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  12. I always think that if you find a book, it is for a purpose. Many years ago I found a book about a train journey through Burma. It had been left in a telephone box. I took it home, read it, and then it was only a case of time. A year later we spent a month in Burma. It was all because I found that book!

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  13. Dear IG,
    what you write is what I experience with many other findings too. Sometimes I am drawn 'without a reason' to a special book, a special building or read a line on a poster - and then something interesting will happen!
    "Why Edinburgh?", everybody chirped when I told them that I go - and I had no answer - only "a feeling". Which was right. I like intuition - (without seeing "a sign" in everything - though I think the whole world and each existence is a miracle) and of course I am grateful for tips, too, but not for "you must do this and that".
    And: did you enjoy Burma? Did you go by train?
    Telephone boxes are rare in our country now - maybe blog hints are a very fine nudge too :-)

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  14. If those books had been donated to a jumble sale, what would have been the chances of them coming into your possession, perhaps very slight.
    So it is good reward for taking that walk and whenever you go past that place again you will remember the find!

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  15. Dear Heron,
    to see it this way is convincing - I think I wouldn't have found it (though husband is looking in these places too - he is a real Aficionado).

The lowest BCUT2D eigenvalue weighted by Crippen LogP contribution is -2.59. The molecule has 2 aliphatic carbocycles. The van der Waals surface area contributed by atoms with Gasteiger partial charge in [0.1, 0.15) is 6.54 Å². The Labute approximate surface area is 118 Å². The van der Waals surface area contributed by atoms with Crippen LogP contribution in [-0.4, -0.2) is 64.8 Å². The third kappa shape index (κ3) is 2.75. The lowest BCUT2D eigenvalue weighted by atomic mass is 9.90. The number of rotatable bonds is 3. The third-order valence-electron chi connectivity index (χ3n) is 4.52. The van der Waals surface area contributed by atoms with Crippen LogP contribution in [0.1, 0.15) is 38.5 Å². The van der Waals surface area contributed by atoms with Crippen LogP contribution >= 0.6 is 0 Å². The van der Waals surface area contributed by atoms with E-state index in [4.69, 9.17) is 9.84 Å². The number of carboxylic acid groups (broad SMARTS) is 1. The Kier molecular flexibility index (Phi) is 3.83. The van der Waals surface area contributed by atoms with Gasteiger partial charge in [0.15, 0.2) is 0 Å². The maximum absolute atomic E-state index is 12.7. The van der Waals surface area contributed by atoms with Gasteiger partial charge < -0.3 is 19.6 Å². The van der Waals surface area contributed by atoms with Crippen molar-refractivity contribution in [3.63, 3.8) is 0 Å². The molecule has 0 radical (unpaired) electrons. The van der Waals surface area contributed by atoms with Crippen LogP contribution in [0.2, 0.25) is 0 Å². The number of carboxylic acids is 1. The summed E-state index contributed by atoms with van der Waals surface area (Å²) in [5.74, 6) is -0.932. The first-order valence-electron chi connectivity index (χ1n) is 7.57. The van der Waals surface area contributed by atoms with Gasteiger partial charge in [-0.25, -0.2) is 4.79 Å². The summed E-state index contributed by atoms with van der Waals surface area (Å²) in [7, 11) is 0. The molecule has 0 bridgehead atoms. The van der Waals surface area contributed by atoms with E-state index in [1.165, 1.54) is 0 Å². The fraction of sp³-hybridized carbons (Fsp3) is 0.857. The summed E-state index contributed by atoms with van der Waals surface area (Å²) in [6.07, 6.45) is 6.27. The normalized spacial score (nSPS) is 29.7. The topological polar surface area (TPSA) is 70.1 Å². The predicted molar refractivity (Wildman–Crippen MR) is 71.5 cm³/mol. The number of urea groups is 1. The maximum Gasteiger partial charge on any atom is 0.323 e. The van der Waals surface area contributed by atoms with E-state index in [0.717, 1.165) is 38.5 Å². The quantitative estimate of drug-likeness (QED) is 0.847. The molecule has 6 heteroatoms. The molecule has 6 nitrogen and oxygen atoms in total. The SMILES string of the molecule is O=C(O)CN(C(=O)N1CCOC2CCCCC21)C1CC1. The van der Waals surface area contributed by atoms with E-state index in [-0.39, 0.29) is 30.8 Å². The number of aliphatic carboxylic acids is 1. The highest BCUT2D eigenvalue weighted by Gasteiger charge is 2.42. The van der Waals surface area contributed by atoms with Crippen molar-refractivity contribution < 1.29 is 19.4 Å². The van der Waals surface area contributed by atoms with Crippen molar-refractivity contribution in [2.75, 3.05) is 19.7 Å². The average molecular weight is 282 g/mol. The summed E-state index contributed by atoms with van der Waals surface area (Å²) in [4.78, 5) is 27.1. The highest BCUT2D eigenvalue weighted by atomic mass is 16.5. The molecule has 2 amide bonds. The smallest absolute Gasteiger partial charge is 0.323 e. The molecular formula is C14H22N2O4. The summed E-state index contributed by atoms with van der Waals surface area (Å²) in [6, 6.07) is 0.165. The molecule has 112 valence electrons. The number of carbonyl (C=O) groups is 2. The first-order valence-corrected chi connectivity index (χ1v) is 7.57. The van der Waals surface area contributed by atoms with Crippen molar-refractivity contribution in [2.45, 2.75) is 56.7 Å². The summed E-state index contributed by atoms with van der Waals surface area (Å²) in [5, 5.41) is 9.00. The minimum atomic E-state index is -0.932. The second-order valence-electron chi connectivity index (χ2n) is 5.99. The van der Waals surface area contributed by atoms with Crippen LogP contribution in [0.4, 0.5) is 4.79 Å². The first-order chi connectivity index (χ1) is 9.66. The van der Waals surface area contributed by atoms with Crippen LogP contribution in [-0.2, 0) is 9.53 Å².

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  16. I'd have been right down in the ditch, looking through the bag of books with you. How sad that the executors of an estate couldn't find a better destination for what must have been a treasured library.

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  17. Dear Pondside,
    I wondered too. It is the same sad feeling one has when seeing photo albums on a flea market. Hopefully our diaries etc will have a better fate.

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  18. That is what I want my field to look like!! Love the colors. What fun to read about the stories behind flower lore. Very sweet.

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  19. Dear Janet,
    isn't it georgous? Yes, superstition is interesting to read about - especially in flowers. I like the secret language of flowers too, that they used in former time.

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  20. Britta.. So funny that you mention loving Ragged Robins as a child, so did I! Even little girls on different continents, an ocean apart, can appreciate the simple beauty of flowers. Enjoy your books... Seems that providence intended those books to find you and your husband! Lovely photo ... Smiles ... Susan

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  21. Dear Susan,
    it is an edndearing little flower, isn't it? Yes, books are great companions - to sit in such a meadow and read - bliss!